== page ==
Escape is one of radio’s most respected adventure shows. It lasted seven years and changed time slots an amazing eighteen times throughout its airing, and often without notice. This programme worked on an extremely small budget and had no lasting commercial backing…yet despite this handicap the series came up with some of the most memorable radio stories of the era. The distinctive deep voice that opened the show was actually three different people over the years: William Conrad, Paul Frees and Lou Krugman. This programme started out as a summer replacement for Suspense, a show that had the financial clout, the big names and the big network promotions. Furthermore, whereas Suspense spent a lot of its time on commercials and chat between the host and guest stars, Escape invested its airtime primarily in the story. Lastly for Suspense the themes were usually centred on crime and mysteries, whereas Escape looked more towards the supernatural, horror and action/adventure.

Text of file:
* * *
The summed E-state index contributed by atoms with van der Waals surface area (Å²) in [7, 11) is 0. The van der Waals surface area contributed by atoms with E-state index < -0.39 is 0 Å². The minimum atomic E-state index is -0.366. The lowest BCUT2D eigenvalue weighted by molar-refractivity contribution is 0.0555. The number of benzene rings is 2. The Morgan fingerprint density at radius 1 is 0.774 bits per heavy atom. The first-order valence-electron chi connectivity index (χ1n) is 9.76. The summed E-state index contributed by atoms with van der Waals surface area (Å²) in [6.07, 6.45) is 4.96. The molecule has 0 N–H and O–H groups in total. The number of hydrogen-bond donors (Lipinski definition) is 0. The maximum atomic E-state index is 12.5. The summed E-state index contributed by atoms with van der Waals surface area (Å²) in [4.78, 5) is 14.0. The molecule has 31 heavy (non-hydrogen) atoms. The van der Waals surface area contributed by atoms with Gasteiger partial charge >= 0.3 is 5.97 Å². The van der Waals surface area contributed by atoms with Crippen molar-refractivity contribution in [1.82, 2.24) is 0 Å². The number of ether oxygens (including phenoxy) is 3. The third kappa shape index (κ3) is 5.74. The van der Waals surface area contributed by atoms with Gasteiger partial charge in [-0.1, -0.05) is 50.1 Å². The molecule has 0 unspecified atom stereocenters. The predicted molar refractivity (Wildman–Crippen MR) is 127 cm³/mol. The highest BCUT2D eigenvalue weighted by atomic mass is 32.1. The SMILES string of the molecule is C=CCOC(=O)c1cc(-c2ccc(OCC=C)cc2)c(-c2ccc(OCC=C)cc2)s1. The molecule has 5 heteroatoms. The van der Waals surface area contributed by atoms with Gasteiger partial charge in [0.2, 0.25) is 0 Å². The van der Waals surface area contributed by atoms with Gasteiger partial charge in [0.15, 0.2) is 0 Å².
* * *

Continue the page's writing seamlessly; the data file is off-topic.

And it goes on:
ESCAPE opened with the gripping voice of William Conrad booming out over the airwaves: “Tired of the everyday grind? Ever dream of a life of romantic adventure? Want to get away from it all? We offer you – ESCAPE!”. Moussorgsky’s “Night on Bald Mountain”, the show’s theme, assisted Conrad in creating the right opening atmosphere. (The actual series of questions used in the opening varied from week to week, frequently to match the goings-on of the times.)
The show featured spine-tingling tales from such masters as Joseph Conrad, Arthur Conan Doyle and Edgar Allen Poe. It was produced by William N. Robeson, and featured many seasoned radio actors.
ESCAPE was heard on CBS from July 1947 to September 1954. There were two pilot shows before it’s first run. The first pilot was OUT OF THIS WORLD: “Dead of Night” on February 28, 1947. This show was repeated as ESCAPE: “Dead of Night” on March 21.
Unlike the other CBS adventure series, SUSPENSE, which ran from June 1942 to September 1962 almost without interruption, ESCAPE seemed to have a rough life. It was frequently moved to different days through out it’s run. There were even a couple of long gaps where ESCAPE left the air, for example, from August 30, 1951 to October 12, 1952.